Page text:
Google Translate Disclaimer

A number of pages on the Government of Saskatchewan`s web site have been professionally translated in French. These translations are identified by a yellow text box that resembles the link below and can be found in the right hand rail of the page. The home page for French-language content on this site can be found here:

Renseignements en Français

Where an official translation is not available, Google™ Translate can be used. Google™ Translate is a free online language translation service that can translate text and web pages into different languages. Translations are made available to increase access to Government of Saskatchewan content for populations whose first language is not English.

The results of software-based translation do not approach the fluency of a native speaker or possess the skill of a professional translator. The translation should not be considered exact, and may include incorrect or offensive language Government of Saskatchewan does not warrant the accuracy, reliability or timeliness of any information translated by this system. Some files or items cannot be translated, including graphs, photos, and other file formats such as portable document formats (PDFs).

Any person or entities that rely on information obtained from the system does so at his or her own risk. Government of Saskatchewan is not responsible for any damage or issues that may possibly result from using translated website content. If you have any questions about Google™ Translate, please visit: Google™ Translate FAQs.

Alternatives to Going to Criminal Court

Alternative measures/extrajudicial sanctions programs provide individuals who are accused of committing a Criminal Code offence an opportunity to make reparation to victims and their community. While the programs are similar, alternative measures programs are used when the accused is an adult, and extrajudicial sanctions programs are used for youth.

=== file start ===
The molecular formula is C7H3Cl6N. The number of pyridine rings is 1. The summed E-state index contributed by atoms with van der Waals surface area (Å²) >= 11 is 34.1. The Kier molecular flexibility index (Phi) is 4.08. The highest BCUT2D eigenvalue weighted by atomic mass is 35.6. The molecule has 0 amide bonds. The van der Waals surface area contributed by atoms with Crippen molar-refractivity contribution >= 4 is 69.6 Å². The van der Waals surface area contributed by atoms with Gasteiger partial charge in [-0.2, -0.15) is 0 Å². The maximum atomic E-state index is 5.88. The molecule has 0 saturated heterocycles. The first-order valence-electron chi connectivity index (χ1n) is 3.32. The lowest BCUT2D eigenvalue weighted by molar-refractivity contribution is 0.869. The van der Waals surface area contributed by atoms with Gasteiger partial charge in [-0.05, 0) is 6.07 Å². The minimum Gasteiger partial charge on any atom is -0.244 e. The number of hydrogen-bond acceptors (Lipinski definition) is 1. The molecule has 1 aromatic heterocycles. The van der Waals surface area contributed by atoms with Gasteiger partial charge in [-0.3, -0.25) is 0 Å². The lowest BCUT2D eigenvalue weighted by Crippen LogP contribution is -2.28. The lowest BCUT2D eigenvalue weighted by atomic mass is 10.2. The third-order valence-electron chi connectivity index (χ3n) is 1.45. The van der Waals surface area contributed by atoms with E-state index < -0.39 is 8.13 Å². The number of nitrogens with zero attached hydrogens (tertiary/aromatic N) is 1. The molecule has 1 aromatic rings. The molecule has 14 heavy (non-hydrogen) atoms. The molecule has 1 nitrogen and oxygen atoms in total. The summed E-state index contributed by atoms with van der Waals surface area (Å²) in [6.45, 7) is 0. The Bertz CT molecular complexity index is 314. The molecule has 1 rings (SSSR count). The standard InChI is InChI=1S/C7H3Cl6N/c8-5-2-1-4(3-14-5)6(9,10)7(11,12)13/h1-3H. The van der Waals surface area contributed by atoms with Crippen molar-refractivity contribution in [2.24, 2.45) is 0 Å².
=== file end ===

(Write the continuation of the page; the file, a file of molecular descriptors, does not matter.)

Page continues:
Alternative measures/extrajudicial sanctions programs offer accused persons a chance to take responsibility for their behaviour and address the harm they have committed. They take a problem-solving approach to crime which emphasizes healing while helping repair relationships between the victim, the accused and the community as much as possible.

Alternative measures/extrajudicial sanctions programs provide effective, efficient ways of resolving disputes that involve communities in developing culturally sensitive services to promote healing and reparation. They are also a way to address crime in conjunction with the criminal justice system. They aim to:

  • Increase the offender’s accountability for criminal actions;
  • Promote the involvement of victims in the process;
  • Protect society by deterring accused persons from further criminal behaviour; and
  • Involve the community in addressing crime and conflict.

Alternative measures/extrajudicial sanctions programs frequently use restorative justice. Restorative justice is an approach that focuses on addressing the harm caused by crime while holding the offender responsible for his or her actions, by providing an opportunity for the parties directly affected by crime – victim(s), offender and community – to identify and address their needs in the aftermath of a crime. It supports healing, reintegration, the prevention of future harm and reparation, if possible. This definition covers the wide range of restorative work occurring in the criminal justice sector. Saskatchewan is considered a national leader in using restorative justice processes with over 4,000 alternative measures/extrajudicial sanctions cases every year.  


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